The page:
Share link

New Interchange, Roundabout and Bridge Replacement Boost Safety, Ease Congestion

ms consultants, inc.

February 1, 2021

Southern Mahoning County has experienced significant residential and commercial growth, placing high-traffic demands on inadequate local roadways. This has led to an increase in traffic congestion and crashes at the I-680 interchange with Western Reserve Road/SR 164. Concurrently, the portion of I-680 between Western Reserve Road  and the Ohio Turnpike was significantly underused, essentially functioning as a long ramp to and from the turnpike toll plaza. This led Eastgate Regional Council of Governments (Eastgate) to explore adding a new interchange at the SR 164 overpass two miles farther south, thereby encouraging more local traffic to use I-680 and relieving congestion at Western Reserve Road.


Study Phase: Alleviate Traffic Congestion, Improve Safety


Eastgate, in cooperation with the Ohio Department of Transportation (ODOT), hired ms consultants, inc. (ms), to study and evaluate traffic congestion and safety problems within the southern I-680 corridor. The study involved:

  • Assessing construction of a new interchange at I-680/SR 164 to alleviate traffic demands on Western Reserve Road by encouraging more vehicles to stay on I-680
  • Considering parallel routes within the corridor to better use I-680 south of Western Reserve Road
  • Identifying alternatives to improve commuter safety


Subsequent to ms’s study phase, ODOT continued the Interchange Justification study, including further study of high crash rates at I-164/SR 626. Results of the study revealed that the crash rates could be mitigated by installing a roundabout, widening the SR 164 bridge over the Ohio Turnpike and improving the SR 626 intersection. ODOT retained Johnson, Mirmiran & Thompson (JMT) to design these project elements.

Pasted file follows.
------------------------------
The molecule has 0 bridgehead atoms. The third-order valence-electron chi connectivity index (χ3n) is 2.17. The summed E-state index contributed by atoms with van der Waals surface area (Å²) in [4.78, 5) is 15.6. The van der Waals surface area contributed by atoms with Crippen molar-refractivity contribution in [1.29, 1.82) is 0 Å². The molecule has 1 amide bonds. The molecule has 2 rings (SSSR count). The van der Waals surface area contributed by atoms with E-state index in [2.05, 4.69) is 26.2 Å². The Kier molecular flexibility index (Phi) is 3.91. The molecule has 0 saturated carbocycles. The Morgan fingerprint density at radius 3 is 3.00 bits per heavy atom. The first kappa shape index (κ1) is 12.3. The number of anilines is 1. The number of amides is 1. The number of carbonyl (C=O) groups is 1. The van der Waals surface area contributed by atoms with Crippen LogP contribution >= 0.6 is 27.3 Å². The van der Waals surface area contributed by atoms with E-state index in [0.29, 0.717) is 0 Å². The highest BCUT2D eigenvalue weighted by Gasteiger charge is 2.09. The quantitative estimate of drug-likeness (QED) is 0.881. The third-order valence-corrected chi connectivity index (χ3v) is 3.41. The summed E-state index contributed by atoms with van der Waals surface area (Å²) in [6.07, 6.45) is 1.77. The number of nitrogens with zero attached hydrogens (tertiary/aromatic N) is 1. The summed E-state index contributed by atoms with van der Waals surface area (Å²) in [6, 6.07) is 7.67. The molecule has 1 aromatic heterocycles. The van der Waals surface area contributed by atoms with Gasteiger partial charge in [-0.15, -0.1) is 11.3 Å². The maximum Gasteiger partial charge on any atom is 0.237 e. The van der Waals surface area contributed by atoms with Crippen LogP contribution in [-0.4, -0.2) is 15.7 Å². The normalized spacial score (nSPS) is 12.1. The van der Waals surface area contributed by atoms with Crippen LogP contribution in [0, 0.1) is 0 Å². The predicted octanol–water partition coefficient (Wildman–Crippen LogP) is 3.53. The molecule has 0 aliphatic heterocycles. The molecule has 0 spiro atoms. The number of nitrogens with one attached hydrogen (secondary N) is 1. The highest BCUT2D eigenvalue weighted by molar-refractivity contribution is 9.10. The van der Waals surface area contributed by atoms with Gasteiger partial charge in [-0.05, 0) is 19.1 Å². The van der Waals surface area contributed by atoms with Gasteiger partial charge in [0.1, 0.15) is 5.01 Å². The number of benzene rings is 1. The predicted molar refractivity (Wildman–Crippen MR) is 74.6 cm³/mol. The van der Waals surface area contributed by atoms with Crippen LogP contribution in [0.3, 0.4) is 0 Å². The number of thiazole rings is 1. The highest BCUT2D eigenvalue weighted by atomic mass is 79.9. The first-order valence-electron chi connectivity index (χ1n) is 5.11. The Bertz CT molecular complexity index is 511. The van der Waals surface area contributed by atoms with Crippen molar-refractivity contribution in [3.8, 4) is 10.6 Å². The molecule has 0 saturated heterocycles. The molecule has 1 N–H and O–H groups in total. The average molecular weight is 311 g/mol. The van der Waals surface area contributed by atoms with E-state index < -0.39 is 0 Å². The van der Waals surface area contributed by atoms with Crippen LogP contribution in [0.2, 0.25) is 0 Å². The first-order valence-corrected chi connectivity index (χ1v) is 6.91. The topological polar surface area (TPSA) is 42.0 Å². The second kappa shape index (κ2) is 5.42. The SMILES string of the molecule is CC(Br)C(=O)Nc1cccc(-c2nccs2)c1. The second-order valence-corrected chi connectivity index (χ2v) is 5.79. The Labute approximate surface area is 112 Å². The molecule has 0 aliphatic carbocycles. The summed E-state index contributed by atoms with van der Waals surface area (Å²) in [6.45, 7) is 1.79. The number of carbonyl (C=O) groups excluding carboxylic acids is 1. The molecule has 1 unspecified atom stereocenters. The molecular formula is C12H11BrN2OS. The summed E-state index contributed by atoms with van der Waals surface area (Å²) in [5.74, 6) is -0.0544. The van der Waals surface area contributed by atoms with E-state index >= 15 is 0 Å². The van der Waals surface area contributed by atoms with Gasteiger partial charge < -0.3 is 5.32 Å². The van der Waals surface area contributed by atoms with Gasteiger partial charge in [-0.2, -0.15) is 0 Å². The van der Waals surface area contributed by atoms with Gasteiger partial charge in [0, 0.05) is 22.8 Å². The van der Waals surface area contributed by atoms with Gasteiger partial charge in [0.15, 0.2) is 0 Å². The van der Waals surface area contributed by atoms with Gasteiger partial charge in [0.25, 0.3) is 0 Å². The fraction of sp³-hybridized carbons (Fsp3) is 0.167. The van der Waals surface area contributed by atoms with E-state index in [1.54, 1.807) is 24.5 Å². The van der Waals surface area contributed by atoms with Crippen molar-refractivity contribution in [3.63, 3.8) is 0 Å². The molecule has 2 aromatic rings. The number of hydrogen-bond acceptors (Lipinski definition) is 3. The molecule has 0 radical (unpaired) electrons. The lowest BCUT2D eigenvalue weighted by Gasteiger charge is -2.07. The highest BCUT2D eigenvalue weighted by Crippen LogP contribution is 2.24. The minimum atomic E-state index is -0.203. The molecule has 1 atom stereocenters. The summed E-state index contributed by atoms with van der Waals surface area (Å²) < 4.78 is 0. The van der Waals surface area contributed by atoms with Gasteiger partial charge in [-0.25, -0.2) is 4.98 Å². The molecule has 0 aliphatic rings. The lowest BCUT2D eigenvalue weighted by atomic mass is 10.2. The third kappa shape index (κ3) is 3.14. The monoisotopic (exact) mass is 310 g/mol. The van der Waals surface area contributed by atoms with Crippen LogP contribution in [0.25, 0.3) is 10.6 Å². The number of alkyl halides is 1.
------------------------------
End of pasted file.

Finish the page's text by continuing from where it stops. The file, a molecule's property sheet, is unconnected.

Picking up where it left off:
Design Phase


Based on the results of ms’s study, the team designed and prepared construction plans for a new I-680/SR 164 interchange, including full-access ramps. Additionally, ms provided:

  • Management, oversight and coordination with the Ohio Turnpike and Infrastructure Commission (OTIC) and JMT
  • Roadway and traffic plans
  • Drainage design and interchange grading
  • Best Management Practice design
  • Culvert design
  • Surveying and right-of-way plans


JMT prepared the adjacent roundabout plans at the I-164/SR 626 intersection and created the plans to replace the turnpike bridge with a wider structure. 


Complexities of the New Interchange Design

One challenge of the new interchange design was to accommodate a 70-mph horizontal mainline de-sign speed for the terminal of the new northbound I-680 off-ramp if the OTIC toll plaza, south of the new ramp, was removed. The existing horizontal geometry through the plaza did not accommodate this design speed. In addition, the off-ramp terminal also needed to accommodate the existing conditions. The solution was to develop an independent future northbound I-680 alignment, beginning at the end of the OTIC northbound exit ramp, passing through the toll plaza area and tying to the existing north-bound lanes. The northbound lane through the plaza will need reconstruction to match this alignment when the plaza is removed.